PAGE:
The responsibility of writing stories for children about the climate crisis
Published on: 13 February 2023
Author Natasha Farrant shares how stories affect children deeply, and how important books about the environment can be.
Picture, if you will, an eleven-year-old child, circa 1980. She is walking with her mother around a Welsh lake and she is talking – absolutely non-stop – about her favourite books. There are four children and they are sent away to a big house and there is a wardrobe and there is a witch and a lion and a faun…
The child, dear reader, was me. I can tell you absolutely nothing about the lake – I’m not even sure it was in Wales – but shall I describe to you in detail the voyage of the Dawn Treader?
Show me a cherry tree in blossom, and I am Anne Shirley, driving to Green Gables for the very first time. Put me in a rowing boat and I am George from the Famous Five, ready to battle storms. The point is, children consume books differently to adults. Now, however good the book, I am almost always a reader. As a child, I lived books, to the point where they became an active part of who I am. Medical research tells us the stories we read light the same parts of the brain as if we were to experience them in real life, and this is never more true than in childhood, when the neuroplasticity of the brain is at its highest. This is why writers for children carry a particular responsibility. The stories we read in childhood become a part of us at a cellular level.
I grew up in London, a privileged upbringing with regular access to gardens at home and wild places on holiday. Certain landscapes, returned to again and again, have become a part of me, but no more so than the landscapes I read about in books. Avonlea, Kirrin Island, Laura Ingalls Wilder’s American prairies, the Pyrenees of Belle and Sebastien.
And I was lucky. Growing up, much of the natural abundance I read about could still be found around me, even in the city. The narrow hedge behind our apartment building was alive with bluetits, sparrows pecked at milk bottle tops on frosty mornings, butterflies returned en masse in the summer and everywhere I walked in the countryside rabbits scurried before me. All so common I barely noticed them, all heart-breaking rarities now.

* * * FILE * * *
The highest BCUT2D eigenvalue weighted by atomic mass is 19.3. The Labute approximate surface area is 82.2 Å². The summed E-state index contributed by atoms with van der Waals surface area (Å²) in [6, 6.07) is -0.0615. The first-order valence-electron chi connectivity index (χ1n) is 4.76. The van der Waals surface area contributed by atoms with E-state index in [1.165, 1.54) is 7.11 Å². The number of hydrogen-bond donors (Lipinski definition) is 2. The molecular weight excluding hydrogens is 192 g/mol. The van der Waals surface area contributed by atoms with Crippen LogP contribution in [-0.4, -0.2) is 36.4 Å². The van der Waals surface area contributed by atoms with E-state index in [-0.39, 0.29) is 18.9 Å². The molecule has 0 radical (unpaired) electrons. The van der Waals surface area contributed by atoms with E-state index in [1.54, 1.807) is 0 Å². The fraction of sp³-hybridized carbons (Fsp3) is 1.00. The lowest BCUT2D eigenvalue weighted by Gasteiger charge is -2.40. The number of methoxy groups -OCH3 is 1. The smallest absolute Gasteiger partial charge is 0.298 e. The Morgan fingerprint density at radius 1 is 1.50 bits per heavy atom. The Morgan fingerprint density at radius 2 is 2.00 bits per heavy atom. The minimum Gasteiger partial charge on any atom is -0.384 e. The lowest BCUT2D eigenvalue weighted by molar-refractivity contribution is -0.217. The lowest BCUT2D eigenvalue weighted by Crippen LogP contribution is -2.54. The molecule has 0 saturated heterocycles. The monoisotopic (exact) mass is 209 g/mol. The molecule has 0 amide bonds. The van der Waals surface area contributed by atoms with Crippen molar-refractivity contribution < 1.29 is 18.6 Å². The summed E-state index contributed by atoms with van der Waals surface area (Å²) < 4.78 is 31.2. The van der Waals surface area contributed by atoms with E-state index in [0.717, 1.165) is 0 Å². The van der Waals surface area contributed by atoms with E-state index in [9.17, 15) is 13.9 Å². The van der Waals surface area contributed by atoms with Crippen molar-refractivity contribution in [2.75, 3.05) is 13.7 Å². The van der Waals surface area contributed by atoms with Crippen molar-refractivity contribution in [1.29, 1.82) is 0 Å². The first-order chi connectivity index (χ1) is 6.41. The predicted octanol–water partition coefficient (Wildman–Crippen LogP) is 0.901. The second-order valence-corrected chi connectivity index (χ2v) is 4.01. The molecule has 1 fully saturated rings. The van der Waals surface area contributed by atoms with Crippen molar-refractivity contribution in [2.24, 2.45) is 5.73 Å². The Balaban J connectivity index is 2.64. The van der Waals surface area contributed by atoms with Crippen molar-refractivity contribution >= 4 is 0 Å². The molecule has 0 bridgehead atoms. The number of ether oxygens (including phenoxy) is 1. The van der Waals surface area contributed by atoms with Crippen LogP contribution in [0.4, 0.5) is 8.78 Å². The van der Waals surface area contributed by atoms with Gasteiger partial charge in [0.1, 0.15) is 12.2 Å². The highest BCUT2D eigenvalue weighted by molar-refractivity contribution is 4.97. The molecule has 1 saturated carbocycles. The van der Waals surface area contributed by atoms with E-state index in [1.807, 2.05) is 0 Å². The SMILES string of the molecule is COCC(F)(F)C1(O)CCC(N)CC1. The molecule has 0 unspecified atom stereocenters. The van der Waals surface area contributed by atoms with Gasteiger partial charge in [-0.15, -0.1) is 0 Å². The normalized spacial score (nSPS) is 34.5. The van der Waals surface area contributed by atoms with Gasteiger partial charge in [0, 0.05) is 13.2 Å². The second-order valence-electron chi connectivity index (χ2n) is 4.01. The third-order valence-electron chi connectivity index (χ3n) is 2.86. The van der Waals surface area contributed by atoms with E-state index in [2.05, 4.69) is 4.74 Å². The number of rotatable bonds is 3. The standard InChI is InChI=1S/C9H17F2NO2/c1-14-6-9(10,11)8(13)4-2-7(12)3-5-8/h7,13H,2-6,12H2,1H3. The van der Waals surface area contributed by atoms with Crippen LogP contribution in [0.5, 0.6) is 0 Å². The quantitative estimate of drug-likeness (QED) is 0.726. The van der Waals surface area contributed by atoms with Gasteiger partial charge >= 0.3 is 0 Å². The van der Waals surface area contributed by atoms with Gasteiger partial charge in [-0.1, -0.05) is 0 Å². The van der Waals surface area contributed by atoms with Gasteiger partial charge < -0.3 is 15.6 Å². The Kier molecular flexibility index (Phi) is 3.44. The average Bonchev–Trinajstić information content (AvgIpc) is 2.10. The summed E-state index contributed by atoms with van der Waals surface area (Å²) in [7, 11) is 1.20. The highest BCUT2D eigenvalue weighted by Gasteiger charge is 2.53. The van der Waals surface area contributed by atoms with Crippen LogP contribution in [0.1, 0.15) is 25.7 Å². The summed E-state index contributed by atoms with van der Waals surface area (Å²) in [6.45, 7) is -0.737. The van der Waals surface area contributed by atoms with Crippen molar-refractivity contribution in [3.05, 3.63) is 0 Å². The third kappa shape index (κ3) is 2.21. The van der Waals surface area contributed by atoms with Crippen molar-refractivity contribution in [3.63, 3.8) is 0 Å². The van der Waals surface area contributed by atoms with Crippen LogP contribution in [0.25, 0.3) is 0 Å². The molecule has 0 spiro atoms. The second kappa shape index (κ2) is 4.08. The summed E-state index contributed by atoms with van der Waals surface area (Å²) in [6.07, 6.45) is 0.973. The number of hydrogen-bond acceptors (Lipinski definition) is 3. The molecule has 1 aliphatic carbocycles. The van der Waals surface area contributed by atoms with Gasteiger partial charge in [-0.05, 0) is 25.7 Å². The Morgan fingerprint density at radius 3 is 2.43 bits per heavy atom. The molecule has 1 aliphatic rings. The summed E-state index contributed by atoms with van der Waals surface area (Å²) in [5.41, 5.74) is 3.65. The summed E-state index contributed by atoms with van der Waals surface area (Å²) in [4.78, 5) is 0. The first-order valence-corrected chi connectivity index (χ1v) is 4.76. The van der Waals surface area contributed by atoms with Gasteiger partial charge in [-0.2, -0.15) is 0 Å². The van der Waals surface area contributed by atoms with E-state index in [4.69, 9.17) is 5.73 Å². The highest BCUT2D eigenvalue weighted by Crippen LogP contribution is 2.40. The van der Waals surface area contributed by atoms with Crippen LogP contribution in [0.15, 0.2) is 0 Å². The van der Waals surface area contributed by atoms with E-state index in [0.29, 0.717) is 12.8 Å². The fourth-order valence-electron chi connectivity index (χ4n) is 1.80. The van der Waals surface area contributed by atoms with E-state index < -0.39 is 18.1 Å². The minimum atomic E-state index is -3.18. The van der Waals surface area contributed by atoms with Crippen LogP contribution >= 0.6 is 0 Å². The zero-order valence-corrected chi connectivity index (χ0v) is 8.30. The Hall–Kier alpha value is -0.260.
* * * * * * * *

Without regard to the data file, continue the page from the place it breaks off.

More and more, this loss is the only story I want to tell. The challenge of how to safeguard our natural world underpins so many aspects of my life, and writing about it is my way of taking action. The question is, how to write about the climate and environmental crisis for young people? Keeping in mind that particular responsibility a children’s writer has towards their readers, how to steer a path which is both hopeful and true?
I wish children everywhere could grow up free of care, untroubled by war and want and climate chaos. But we are where we are, and children are not fools. They know about the climate crisis – they’ve been hearing about it since the day they were born. It makes me so angry when I hear people say that the next generation will save us. Firstly, there isn’t time for that. And secondly – why should they? They didn’t make this mess. Plus, they’re children. How can we heap responsibility on their shoulders for saving the entire world? Rather than pretend they can solve a whole crisis, perhaps the most useful thing to do, with my writing, is to give them a toolkit, as it were, for navigating an imperfect world.
In The Rescue of Ravenwood, it’s not the whole planet that needs to be rescued but one place – a house, a wood, a garden, a solace for wildlife and for people. It’s an adventure about three children who will stop at nothing to save it, and who in the process take control of their own future. As I wrote, it occurred to me that perhaps talking to children about the climate crisis is simpler than we think. Perhaps, rather than give in to despair, what we need is a call to arms for each of us to do what we can. It’s a thought best summed up by one of the main characters, Bea, in conversation with a fellow passenger on a train.
“We have to fight for the precious places, don’t we?” Bea says. “It might not change the world for everyone, but it’s a start, isn’t it?”
To which her interlocutor replies, “It is a very good start indeed.”
To quote Neil Gaiman, paraphrasing Chesterton:
“Fairy tales are more than true — not because they tell us dragons exist, but because they tell us dragons can be beaten.”
If you can imagine something, you’re already on the path of making it happen. And if writing is a form of activism, this is never more true than when writing for children. Writing for children is an act of hope, of belief in the next generation. I want to offer my readers a vision of the world as it could be – a world of life and abundance, in which children band together to fight and win, in which their actions make a difference. I want that vision to sink into their bones.
To conclude where I started, by that lake which may have been in Wales. A few years ago, roadworks led me on an unexpected drive across Exmoor. At one point, we reached the top of a hill and there beneath us between two hills lay a body of shimmering water. I recognised it at once. Cair Paravel, I breathed, and you know what? I wasn’t wrong. A few minutes later, we came to a village. Warleggan, its entrance sign proclaimed. Twinned with Narnia.
In that moment, in my heart and possibly against all rational judgement, I knew that all would be well with the world. For hadn’t I learned it long ago, in books?
Natasha Farrant is the author of The Rescue of Ravenwood.
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